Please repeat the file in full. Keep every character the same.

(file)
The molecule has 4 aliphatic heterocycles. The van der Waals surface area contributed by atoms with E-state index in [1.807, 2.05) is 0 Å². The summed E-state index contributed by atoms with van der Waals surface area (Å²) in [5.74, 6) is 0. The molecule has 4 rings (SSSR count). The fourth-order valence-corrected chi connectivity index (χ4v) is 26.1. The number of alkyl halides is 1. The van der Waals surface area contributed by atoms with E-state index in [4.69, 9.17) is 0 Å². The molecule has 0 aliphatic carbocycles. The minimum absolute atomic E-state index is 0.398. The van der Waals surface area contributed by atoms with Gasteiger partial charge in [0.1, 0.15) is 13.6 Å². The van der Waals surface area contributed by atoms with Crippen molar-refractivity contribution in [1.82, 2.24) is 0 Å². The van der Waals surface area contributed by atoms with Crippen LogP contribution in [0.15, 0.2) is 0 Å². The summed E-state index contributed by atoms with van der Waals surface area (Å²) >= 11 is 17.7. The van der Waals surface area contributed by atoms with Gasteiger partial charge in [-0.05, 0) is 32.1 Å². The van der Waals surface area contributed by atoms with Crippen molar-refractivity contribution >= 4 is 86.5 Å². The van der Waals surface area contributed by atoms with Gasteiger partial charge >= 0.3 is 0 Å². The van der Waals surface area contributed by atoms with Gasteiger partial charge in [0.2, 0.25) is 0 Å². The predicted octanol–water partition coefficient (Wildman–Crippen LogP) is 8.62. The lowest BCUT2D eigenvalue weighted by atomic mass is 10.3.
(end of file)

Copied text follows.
The molecule has 4 aliphatic heterocycles. The van der Waals surface area contributed by atoms with E-state index in [1.807, 2.05) is 0 Å². The summed E-state index contributed by atoms with van der Waals surface area (Å²) in [5.74, 6) is 0. The molecule has 4 rings (SSSR count). The fourth-order valence-corrected chi connectivity index (χ4v) is 26.1. The number of alkyl halides is 1. The van der Waals surface area contributed by atoms with E-state index in [4.69, 9.17) is 0 Å². The molecule has 0 aliphatic carbocycles. The minimum absolute atomic E-state index is 0.398. The van der Waals surface area contributed by atoms with Gasteiger partial charge in [0.1, 0.15) is 13.6 Å². The van der Waals surface area contributed by atoms with Crippen molar-refractivity contribution in [1.82, 2.24) is 0 Å². The van der Waals surface area contributed by atoms with Crippen LogP contribution in [0.15, 0.2) is 0 Å². The summed E-state index contributed by atoms with van der Waals surface area (Å²) >= 11 is 17.7. The van der Waals surface area contributed by atoms with Gasteiger partial charge in [-0.05, 0) is 32.1 Å². The van der Waals surface area contributed by atoms with Crippen molar-refractivity contribution >= 4 is 86.5 Å². The van der Waals surface area contributed by atoms with Gasteiger partial charge >= 0.3 is 0 Å². The van der Waals surface area contributed by atoms with Gasteiger partial charge in [0.2, 0.25) is 0 Å². The predicted octanol–water partition coefficient (Wildman–Crippen LogP) is 8.62. The lowest BCUT2D eigenvalue weighted by atomic mass is 10.3.